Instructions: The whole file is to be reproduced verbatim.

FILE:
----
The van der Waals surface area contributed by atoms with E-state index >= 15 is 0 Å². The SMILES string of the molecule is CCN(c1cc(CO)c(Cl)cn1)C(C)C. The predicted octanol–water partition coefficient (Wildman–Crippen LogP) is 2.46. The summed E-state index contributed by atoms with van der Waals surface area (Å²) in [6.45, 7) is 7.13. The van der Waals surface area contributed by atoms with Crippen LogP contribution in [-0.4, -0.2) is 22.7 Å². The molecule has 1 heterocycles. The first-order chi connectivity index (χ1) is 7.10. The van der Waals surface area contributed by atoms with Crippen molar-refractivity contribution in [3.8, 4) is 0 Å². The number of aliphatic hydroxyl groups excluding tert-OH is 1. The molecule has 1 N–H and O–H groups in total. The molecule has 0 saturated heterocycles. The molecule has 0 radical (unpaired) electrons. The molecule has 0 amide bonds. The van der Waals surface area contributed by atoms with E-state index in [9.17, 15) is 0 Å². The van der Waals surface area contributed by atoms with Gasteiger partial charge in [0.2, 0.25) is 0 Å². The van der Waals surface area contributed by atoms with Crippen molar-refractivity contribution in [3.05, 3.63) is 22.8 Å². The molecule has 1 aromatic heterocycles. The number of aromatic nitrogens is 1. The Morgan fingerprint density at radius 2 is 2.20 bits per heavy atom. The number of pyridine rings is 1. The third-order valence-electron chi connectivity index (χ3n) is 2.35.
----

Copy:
The van der Waals surface area contributed by atoms with E-state index >= 15 is 0 Å². The SMILES string of the molecule is CCN(c1cc(CO)c(Cl)cn1)C(C)C. The predicted octanol–water partition coefficient (Wildman–Crippen LogP) is 2.46. The summed E-state index contributed by atoms with van der Waals surface area (Å²) in [6.45, 7) is 7.13. The van der Waals surface area contributed by atoms with Crippen LogP contribution in [-0.4, -0.2) is 22.7 Å². The molecule has 1 heterocycles. The first-order chi connectivity index (χ1) is 7.10. The van der Waals surface area contributed by atoms with Crippen molar-refractivity contribution in [3.8, 4) is 0 Å². The number of aliphatic hydroxyl groups excluding tert-OH is 1. The molecule has 1 N–H and O–H groups in total. The molecule has 0 saturated heterocycles. The molecule has 0 radical (unpaired) electrons. The molecule has 0 amide bonds. The van der Waals surface area contributed by atoms with E-state index in [9.17, 15) is 0 Å². The van der Waals surface area contributed by atoms with Gasteiger partial charge in [0.2, 0.25) is 0 Å². The van der Waals surface area contributed by atoms with Crippen molar-refractivity contribution in [3.05, 3.63) is 22.8 Å². The molecule has 1 aromatic heterocycles. The number of aromatic nitrogens is 1. The Morgan fingerprint density at radius 2 is 2.20 bits per heavy atom. The number of pyridine rings is 1. The third-order valence-electron chi connectivity index (χ3n) is 2.35.